One day, Chloe, wanting to know if she’s received a college acceptance letter, goes snooping and discovers the name on the prescription bottle for one of her new pills is actually Diane’s. “Oh that’s just the receipt,” Diane explains. But Chloe isn’t sold, especially when this coincides with other odd happenings, such as the internet suddenly going down and Chloe being unable to research her medication online. She manages to investigate in other ways and takes more drastic measures to find out exactly what her mother is up to, and soon enough “Run” turns into a milder, less thoughtful version of “Whatever Happened to Baby Jane?” or “Misery.”
Most of the movie’s problems exists at the screenplay level rather than the performance level. Chaganty penned the script with Sev Ohanian, whom he also partnered with on “Searching,” and it takes too long to suggest Diane’s motivation for tormenting her daughter. Altogether, the film only runs about an hour and 25 minutes (without the closing credits), and it wasn’t until the two-thirds mark that I started to understand why Diane would commit such reprehensible and abusive acts toward someone she supposedly loves.
Still then, it’s not exactly clear why Diane behaves so harshly and maniacally. The film doesn’t bother exploring her inner turmoil, her pain, or her sadness to any substantive degree. We feel the same about Chloe, who otherwise earns our sympathy, and the result is our only mostly seeing both characters in terms of thriller archetypes, with Diane as the overreaching antagonist and Chloe as the hapless victim. We only gain a soft sense of them as actual people, although even this gets diluted when Chloe comes across the incriminating evidence I mentioned earlier. Would Diane really be so absent-minded as to lock Chloe, over whom she wants to maintain complete control, in the same room as all the documentation that more or less confirms Diane’s guilt and past criminal behavior? I just didn’t buy she’d be so careless and that Chloe would just happen to find it.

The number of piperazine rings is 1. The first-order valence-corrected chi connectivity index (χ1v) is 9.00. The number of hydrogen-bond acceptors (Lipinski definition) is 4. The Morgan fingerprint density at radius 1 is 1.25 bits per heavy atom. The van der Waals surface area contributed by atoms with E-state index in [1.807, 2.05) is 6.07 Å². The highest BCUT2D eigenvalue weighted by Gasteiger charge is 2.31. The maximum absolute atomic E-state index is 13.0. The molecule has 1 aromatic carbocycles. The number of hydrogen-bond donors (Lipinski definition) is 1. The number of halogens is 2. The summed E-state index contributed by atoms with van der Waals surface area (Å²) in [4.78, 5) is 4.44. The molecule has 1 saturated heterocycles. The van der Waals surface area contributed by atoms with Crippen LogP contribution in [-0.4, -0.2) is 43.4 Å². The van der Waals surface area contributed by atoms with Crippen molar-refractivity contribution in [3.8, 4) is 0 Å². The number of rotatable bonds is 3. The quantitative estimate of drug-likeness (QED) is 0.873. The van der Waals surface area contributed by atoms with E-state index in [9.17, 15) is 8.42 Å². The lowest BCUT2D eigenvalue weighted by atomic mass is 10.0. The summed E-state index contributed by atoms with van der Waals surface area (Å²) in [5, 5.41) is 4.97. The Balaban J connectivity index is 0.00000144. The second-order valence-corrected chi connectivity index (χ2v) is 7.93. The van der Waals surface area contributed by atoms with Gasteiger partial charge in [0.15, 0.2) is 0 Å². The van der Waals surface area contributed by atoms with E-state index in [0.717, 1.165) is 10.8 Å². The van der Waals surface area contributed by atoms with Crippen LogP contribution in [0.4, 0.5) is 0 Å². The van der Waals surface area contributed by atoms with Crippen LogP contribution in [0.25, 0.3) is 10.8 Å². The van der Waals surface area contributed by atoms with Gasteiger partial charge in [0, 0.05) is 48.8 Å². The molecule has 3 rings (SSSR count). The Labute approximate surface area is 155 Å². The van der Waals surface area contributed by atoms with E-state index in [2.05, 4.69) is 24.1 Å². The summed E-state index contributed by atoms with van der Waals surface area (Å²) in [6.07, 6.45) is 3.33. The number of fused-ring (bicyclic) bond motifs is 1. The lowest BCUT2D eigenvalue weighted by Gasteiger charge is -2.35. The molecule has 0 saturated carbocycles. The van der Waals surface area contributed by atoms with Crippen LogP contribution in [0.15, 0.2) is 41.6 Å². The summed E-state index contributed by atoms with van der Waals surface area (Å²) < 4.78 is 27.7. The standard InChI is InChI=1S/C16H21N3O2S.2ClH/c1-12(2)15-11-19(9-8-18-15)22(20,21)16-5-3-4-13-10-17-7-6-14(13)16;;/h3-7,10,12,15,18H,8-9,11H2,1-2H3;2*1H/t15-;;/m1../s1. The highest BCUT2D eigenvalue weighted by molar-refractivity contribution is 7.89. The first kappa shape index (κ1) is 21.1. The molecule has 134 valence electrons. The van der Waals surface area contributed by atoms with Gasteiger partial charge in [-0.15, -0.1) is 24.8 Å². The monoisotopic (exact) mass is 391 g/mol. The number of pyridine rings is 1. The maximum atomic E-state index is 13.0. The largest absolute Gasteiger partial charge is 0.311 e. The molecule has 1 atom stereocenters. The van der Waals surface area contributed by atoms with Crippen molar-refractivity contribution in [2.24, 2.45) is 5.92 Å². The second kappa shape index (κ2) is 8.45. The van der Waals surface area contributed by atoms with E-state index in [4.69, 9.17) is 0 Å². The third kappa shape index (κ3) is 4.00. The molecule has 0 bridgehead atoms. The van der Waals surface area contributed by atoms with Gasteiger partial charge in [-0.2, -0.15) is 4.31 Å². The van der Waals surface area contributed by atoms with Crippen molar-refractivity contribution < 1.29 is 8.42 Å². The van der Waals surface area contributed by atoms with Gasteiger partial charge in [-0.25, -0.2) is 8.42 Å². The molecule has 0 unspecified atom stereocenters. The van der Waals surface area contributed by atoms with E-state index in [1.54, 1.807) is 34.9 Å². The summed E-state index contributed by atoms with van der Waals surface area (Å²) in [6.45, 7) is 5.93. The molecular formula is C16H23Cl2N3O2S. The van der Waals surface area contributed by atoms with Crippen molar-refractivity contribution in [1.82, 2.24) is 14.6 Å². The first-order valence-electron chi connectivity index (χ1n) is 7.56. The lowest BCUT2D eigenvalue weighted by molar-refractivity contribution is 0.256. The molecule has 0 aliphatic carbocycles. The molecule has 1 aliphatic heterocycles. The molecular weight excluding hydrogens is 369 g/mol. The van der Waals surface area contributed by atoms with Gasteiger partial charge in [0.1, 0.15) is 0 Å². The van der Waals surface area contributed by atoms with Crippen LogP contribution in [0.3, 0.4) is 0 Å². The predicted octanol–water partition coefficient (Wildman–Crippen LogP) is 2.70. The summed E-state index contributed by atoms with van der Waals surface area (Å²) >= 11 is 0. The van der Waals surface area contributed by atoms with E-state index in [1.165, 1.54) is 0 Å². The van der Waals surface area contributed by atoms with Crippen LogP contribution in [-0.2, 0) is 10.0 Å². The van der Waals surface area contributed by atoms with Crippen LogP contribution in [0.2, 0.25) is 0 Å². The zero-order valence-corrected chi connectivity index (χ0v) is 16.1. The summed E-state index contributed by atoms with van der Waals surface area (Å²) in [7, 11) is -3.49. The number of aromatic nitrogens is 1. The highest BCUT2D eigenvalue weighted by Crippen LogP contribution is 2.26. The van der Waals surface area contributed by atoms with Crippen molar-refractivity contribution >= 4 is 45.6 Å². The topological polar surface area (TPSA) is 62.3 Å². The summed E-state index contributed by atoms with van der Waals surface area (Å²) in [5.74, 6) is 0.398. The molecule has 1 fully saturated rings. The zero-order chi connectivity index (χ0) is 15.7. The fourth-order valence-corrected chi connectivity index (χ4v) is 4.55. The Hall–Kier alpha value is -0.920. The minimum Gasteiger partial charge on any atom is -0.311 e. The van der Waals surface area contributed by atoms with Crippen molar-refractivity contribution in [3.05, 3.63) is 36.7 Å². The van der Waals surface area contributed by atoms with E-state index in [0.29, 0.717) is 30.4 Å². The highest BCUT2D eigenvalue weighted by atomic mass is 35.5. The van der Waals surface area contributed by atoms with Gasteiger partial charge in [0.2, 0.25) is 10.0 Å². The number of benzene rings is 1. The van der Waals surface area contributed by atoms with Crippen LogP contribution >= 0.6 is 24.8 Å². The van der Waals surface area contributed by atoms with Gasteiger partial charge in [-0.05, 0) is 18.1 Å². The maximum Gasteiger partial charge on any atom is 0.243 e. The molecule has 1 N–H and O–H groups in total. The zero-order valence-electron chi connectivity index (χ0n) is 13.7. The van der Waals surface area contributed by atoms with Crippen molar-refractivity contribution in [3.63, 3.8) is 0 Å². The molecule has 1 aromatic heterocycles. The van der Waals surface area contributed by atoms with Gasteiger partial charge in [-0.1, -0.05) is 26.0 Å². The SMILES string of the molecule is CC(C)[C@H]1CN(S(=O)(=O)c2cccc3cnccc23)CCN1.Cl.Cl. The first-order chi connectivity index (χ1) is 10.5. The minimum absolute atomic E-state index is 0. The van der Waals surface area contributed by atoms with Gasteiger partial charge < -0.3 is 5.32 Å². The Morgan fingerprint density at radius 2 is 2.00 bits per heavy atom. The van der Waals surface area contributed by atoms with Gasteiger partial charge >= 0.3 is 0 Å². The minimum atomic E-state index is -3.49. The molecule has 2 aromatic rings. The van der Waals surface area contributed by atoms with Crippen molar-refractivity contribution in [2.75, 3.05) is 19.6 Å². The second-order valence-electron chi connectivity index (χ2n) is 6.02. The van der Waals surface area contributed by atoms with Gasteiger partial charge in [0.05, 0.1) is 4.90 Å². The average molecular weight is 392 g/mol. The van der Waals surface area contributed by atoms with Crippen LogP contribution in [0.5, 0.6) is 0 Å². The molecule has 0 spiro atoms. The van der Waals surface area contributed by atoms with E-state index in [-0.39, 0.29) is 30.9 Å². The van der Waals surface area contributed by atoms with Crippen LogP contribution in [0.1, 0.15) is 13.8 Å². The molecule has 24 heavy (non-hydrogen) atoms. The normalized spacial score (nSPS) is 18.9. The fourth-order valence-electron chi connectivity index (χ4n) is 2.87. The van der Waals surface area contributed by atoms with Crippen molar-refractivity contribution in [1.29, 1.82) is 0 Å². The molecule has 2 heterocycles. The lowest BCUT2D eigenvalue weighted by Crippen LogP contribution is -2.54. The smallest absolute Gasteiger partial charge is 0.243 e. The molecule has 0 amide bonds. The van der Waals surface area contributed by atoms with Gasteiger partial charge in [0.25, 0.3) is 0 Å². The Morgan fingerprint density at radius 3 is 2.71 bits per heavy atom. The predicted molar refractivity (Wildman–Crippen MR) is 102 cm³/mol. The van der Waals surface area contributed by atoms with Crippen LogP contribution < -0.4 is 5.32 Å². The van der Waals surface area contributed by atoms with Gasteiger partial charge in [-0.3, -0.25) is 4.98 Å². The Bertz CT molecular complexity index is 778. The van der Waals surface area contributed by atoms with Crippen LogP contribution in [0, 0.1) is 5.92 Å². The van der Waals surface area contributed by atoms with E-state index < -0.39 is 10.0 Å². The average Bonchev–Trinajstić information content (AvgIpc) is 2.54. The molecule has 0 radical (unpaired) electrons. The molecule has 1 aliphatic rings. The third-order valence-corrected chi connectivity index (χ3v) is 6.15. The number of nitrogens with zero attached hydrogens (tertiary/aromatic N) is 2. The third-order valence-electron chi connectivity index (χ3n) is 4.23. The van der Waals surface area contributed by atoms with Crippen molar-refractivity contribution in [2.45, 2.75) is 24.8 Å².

Despite being silly and unconvincing, as just a serviceable, attention-holding thriller, “Run” is not very well made. The routine devices Chaganty and his crew employ to stir and unsettle the audience only go so far before we start to anticipate them well ahead of time, which weakens the surprise factor. Things like rack focusing in on the evil character, who’s spying from a distance; a gullible supporting character we suspect is just a victim-to-be; the series of physical challenges Chloe must overcome before Diane catches her; and the deliberate stalling of obvious explanations to other characters, which are meant to make us tense but actually frustrate us because we know smart people are being instructed to act clueless.
In the end, “Run” is more puzzling than anything else. However, it’s not because the story and characters leave us wondering about the events that transpired and we want to talk about them with other viewers. Rather, it’s because the filmmakers have us questioning how they could have gotten so many things wrong.
When you place “Searching” and “Run” side by side, they have a lot in common: both are about a desperate parent willing to take extreme measures to protect, or in this case, control, his or her child; both are about how technology plays a vital role in keeping track of other people; and both are about the disquieting feeling we get upon learning a shocking truth about someone we thought we knew. And while I know “Searching” and “Run” are very different when it comes to the plot details, it’s still interesting that two movies with such similar themes, and directed by the same filmmaker, could render such different results. Whereas “Searching” was credible, thrilling and stylistically original, “Run” is comparatively dull and inconsequential. Funnily enough, its title actually serves as instruction to the audience when considering watching it.